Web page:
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Richard Piatt ReportingSalt Lake County's continuing efforts to reform past wasteful practices has unveiled something new -- a pile of money that sits, unused, in many county department budgets.
A close look at various county department budgets shows a total of about 170-million dollars sitting in various rainy-day-type accounts. There are strong feelings a chunk of that money should be in the general fund, so it can be put to good use.
News of the various fund balances--that's what it's called--comes after an audit. The information was part of a news conference that also announced changes to the way the county fleet operates. The bottom line in both cases is a new, fresh look at inefficiencies in Salt Lake County---ways of doing business that may not be what taxpayers want.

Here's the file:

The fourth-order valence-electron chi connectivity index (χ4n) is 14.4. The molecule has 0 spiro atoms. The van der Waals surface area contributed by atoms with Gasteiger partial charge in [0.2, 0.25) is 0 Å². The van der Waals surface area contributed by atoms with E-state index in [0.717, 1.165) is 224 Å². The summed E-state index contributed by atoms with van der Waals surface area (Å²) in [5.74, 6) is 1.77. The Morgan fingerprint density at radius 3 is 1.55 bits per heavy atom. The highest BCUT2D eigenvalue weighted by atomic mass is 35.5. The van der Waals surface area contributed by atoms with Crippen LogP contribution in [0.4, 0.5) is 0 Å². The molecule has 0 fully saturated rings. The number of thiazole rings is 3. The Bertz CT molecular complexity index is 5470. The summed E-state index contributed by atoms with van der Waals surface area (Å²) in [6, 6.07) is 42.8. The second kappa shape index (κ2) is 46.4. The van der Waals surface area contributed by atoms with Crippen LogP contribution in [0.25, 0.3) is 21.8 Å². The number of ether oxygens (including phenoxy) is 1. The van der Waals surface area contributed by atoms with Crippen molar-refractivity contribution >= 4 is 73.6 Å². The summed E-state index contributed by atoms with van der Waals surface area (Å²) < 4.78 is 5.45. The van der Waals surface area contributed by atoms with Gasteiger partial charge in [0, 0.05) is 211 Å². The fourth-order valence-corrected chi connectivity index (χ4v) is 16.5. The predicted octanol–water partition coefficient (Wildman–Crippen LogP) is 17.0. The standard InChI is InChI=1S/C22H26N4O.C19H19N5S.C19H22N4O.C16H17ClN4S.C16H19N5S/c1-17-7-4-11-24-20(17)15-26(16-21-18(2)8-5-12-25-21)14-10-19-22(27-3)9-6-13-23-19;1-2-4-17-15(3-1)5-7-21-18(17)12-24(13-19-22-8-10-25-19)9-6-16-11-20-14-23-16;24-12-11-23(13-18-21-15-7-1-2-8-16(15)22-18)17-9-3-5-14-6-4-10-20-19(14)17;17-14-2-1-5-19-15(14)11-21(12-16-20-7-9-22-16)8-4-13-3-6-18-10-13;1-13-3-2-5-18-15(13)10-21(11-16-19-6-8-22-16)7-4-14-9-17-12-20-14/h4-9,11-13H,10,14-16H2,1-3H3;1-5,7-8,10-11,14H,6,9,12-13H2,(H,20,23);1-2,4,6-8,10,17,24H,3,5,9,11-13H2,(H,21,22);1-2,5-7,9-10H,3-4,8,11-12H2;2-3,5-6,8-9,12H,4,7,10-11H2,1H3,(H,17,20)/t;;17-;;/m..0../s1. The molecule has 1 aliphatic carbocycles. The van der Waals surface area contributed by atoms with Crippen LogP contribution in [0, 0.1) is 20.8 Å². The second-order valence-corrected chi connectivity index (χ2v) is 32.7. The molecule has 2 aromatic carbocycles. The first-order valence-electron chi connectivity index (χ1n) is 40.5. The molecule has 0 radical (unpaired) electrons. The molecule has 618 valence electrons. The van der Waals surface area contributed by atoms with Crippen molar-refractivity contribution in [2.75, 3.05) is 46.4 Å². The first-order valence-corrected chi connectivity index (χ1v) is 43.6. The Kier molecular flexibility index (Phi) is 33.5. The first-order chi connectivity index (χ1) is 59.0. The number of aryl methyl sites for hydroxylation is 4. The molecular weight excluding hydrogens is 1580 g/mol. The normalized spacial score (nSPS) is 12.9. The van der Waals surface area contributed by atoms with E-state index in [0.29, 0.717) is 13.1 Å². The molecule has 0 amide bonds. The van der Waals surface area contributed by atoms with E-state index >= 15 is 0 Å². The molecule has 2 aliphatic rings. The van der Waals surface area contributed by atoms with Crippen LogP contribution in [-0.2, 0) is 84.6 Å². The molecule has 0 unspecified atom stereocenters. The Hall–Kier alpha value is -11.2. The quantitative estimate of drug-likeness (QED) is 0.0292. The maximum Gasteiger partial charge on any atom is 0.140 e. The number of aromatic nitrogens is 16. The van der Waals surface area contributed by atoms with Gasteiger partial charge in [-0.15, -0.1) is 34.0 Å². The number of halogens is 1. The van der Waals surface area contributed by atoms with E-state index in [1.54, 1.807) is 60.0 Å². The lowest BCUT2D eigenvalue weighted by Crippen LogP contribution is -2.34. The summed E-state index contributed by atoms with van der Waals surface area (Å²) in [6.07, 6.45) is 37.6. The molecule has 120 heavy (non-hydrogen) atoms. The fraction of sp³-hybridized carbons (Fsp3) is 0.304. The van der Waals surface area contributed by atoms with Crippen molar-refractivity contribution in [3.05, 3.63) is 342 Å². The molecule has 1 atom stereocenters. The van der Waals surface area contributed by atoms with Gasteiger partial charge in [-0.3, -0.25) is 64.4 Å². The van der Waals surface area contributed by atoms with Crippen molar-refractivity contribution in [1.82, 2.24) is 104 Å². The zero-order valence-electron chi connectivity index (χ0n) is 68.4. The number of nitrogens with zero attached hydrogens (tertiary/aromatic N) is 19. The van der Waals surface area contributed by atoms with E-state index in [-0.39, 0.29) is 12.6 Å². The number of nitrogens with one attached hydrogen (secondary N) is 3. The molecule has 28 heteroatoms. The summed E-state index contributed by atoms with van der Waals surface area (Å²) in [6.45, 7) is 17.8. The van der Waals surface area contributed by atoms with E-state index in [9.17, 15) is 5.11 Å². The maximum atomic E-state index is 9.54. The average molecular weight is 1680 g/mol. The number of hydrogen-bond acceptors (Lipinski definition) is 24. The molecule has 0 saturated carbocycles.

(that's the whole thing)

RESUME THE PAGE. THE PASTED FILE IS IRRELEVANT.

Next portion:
Doug Wilmore, Chief Administrative Assistant, Salt Lake County: "Some of it clearly has to be there by statute and for good government. But clearly not that much, and not designated to certain uses, that allows a certain organization to feel too comfortable, if you will."
As far as the fleet goes, a citizen panel looked at things like take-home cars, the use of fancy SUV's, even when vehicles should be used. As a result, the county plans to reduce the size of the fleet, downsize vehicles, and use hybrids wherever possible. The savings could be as high as 3.7 million dollars over the next 10 years.
Mayor Peter Corroon says this is part of a 'fresh start' in county government. But he admits some of these changes would probably be coming no matter who's in charge at the county.